One hard-to-miss physical addition to the park is splashed above the manual scoreboard on the Green Monster in left field: Leo the Lion, the roaring logo for MGM Resorts. The Red Sox struck a multi-year agreement with the company, which opened a casino in Springfield in August.

According to MassLive, Red Sox president Sam Kennedy told reporters the team does “not take lightly putting corporate advertising on the most iconic location in professional sports.”

Kennedy also noted Friday that the club supports Governor Charlie Baker’s proposal to legalize sports betting in Massachusetts.

“This is hallowed ground,” Jim Murren, chief executive officer of MGM Resorts International, told The Boston Globe. “The fact that Fenway Sports is willing to work with us is humbling.”

Fenway Park
A new augmented reality app will let fans have the Red Sox Hall of Fame plaques come to life. —John Tlumacki/Globe Staff

The Red Sox also have expanded their augmented-reality offerings at various points in the ballpark. Through the MLB Ballpark app, fans can scan objects like the Hall of Fame plaques for an interactive digital experience. The new technology is part of the team’s efforts, which include discounted tickets for students, to attract younger fans to the sport.


Adam Grossman, the club’s chief marketing officer, told Yahoo that “the game is only as strong as the next generation.”

“[E]ven though we’re a 100-year-old brand and have a historic park,” Grossman said, “we need to continue to push the boundaries and continue to evolve and innovate to try and hook kids wherever they are.”

On the field

David Price
Boston Red Sox starting pitcher David Price throws in the first inning during a baseball game against the Arizona Diamondbacks on April 6, 2019 in Phoenix. —The Associated Press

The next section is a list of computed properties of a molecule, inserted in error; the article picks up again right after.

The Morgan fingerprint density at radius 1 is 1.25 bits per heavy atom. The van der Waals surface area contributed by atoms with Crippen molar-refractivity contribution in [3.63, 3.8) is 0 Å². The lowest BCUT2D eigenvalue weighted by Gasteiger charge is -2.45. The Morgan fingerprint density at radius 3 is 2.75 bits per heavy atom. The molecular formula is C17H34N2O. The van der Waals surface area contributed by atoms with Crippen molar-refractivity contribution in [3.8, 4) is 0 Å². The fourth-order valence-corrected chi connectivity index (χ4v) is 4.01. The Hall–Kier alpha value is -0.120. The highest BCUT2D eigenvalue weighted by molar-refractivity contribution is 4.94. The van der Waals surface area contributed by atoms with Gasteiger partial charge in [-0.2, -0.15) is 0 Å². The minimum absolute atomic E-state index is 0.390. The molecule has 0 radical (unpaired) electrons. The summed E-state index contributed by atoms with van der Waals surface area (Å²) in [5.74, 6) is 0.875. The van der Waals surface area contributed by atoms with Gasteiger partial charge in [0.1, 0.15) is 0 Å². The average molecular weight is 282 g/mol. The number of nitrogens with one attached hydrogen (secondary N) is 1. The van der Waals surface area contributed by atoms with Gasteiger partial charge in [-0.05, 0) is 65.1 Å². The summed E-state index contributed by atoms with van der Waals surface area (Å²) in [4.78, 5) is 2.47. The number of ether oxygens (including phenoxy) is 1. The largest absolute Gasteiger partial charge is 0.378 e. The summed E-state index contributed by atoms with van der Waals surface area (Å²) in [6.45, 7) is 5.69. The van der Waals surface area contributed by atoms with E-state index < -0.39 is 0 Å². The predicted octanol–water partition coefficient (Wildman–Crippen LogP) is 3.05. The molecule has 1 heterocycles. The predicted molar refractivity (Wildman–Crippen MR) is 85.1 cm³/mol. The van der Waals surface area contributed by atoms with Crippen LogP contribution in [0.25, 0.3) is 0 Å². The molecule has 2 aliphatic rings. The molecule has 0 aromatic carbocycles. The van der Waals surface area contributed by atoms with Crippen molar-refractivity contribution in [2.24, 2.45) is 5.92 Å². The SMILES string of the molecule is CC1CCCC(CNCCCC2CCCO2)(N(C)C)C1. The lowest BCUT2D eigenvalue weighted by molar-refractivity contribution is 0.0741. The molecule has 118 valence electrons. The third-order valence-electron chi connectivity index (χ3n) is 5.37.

The changes in the concourses and concession stands are secondary, of course, to the on-field product.

After smashing the franchise’s single-season win record last season, the Red Sox are currently off to a slow start. However, manager Alex Cora said Saturday that there is “no frustration,” while pitcher David Price said that he’s looking forward to the first Fenway series against the Toronto Blue Jays.

“We just need to get back home, and our fans will remind us how good we are,” Price said.

The Red Sox are set to celebrate their World Series title at the park Tuesday alongside the New England Patriots and their newly-acquired Lombardi Trophy. Boston invited closer Craig Kimbrel to the festivities, and the free agent may attend if a team does not sign him in the meantime.

Although Kimbrel is still waiting for a new contract, the Red Sox inked shortstop Xander Bogaerts and ace Chris Sale to extensions. Bogaerts signed a deal that will keep him in Boston through 2025 and guarantee him $132 million. Sale, who would have been a free agent after this season, received an additional $145 million in guaranteed money on a five-year deal.

That leaves two stars, pitcher Rick Porcello and slugger J.D. Martinez, set to hit free agency after this season, with Mookie Betts and Jackie Bradley Jr. following them after the 2020 campaign if they cannot reach agreements with the team.